From the the Fountainhead, Left and Right, ¨the Party of Principle¨ and ¨we must make the building of a free society once more an intellectual adventure¨ to the hidebound, incurious resentment of the American volk. What a long, strange trip it´s been.

  2. Anon73 January 19, 2010 at 9:06 pm #

    Roderick, what do you think of the argument that Haiti is poor partly due to a lack of liberty and free markets? If you compare D.R. with Haiti, or Calcutta with Hong Kong, as this column does?

  3. Neil January 20, 2010 at 12:03 am #

    Is anyone here good with voodoo?

  4. Neil January 20, 2010 at 12:04 am #

    voodoo. Yeah I can’t tag.

  5. Kevin Carson January 20, 2010 at 12:57 am #

    Yeah, those Haitians have really been cursed ever since they made that pact with the devil. Because things were just so swell before, when they were slaves and all. Robertson’s mom ought to be arrested for dumping dangerous substances.

    Aster, it’s interesting you mentioned the things you did under a post that starts out with Ken MacLeod. In some of his near-future work, he describes the hinterlands of the Second Former Union (FU2) being taken over by flat-earthers and snake handlers in terms very much like Heinlein’s Scudder regime.

  6. Aster January 20, 2010 at 7:14 am #

    While on the subject of Christian antiliberalism and Haiti, here is another example of illiberal filth utterly hostile to every essential value of the Enlightenment. And it’s being published by the single most prominent libertarian website.

    There will come a time when a serious mind takes a comprehensive look at what libertarianism has become and blasts to Hell this patriarchal brimstone monstrosity posturing as a politics of freedom. If this voice comes from the rational Left the damage to the libertarian ideal will be intense and, given our times, possibly permanently fatal. If this voice comes from within libertarianism, then libertarianism as a politics of reason and freedom is likely to survive, albiet not unchanged. And we should not fear change which results from confrontation with reality.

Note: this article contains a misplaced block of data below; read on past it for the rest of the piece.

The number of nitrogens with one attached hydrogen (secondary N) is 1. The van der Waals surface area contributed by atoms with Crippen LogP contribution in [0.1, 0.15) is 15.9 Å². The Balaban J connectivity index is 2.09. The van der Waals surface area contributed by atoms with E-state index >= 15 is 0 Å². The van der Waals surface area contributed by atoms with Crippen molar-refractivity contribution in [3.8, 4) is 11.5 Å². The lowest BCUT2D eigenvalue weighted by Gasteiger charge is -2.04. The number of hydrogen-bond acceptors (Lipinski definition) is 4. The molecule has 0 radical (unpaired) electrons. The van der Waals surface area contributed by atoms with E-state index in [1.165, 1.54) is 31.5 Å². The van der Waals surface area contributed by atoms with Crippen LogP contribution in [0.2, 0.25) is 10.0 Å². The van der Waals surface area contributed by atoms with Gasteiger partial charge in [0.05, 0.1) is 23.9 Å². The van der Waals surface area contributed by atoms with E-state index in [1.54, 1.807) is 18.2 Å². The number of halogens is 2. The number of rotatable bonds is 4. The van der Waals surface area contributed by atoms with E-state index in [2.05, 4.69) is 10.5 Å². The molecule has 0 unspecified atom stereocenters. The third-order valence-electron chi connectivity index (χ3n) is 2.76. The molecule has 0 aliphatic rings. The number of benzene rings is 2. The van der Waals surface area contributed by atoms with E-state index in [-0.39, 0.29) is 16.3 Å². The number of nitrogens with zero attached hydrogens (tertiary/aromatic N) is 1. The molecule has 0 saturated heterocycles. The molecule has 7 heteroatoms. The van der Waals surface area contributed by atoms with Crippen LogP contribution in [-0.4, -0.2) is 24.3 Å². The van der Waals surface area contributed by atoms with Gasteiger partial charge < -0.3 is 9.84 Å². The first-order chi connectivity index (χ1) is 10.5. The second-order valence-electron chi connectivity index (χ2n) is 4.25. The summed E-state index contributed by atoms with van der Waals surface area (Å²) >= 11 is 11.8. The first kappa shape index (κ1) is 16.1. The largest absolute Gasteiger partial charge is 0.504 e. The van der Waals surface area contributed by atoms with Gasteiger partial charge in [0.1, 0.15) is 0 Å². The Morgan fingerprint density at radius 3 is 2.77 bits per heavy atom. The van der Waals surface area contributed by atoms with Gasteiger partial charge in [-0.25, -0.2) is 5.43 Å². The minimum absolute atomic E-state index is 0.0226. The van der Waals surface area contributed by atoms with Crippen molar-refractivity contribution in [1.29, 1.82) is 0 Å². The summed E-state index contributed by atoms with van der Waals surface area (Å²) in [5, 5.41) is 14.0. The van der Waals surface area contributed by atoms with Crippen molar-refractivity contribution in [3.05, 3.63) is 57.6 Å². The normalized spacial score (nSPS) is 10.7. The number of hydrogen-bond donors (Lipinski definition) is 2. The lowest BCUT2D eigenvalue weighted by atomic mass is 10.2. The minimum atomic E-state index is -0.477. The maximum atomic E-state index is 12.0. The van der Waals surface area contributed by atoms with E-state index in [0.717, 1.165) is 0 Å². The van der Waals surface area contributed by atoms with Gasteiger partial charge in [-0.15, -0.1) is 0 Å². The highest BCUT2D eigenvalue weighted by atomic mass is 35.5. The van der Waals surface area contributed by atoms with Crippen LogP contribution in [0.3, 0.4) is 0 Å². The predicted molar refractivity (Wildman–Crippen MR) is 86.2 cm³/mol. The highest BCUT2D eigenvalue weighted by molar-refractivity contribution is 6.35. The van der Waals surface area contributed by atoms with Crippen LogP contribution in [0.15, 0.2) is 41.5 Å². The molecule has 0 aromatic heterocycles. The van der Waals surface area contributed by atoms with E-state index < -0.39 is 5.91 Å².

I’m not going to shut up about this. It isn’t just about what libertarianism has done to me. Libertarianism has for some time been moving in directions which will discredit it in the eyes of any philosophically serious person who accepts the Enlightenment and the liberal revolutions. We must presume that liberal civilisation will persist, for if it does not the future for all of us who dare to see with opened eyes is too bleak to make further thought meaningful. If it does, a movement which chanted ‘freedom’ while trying to kill the open society will be branded by history with a mark of Cain. And those elements of liberalism so carefully honed by libertarian thinkers will be lost.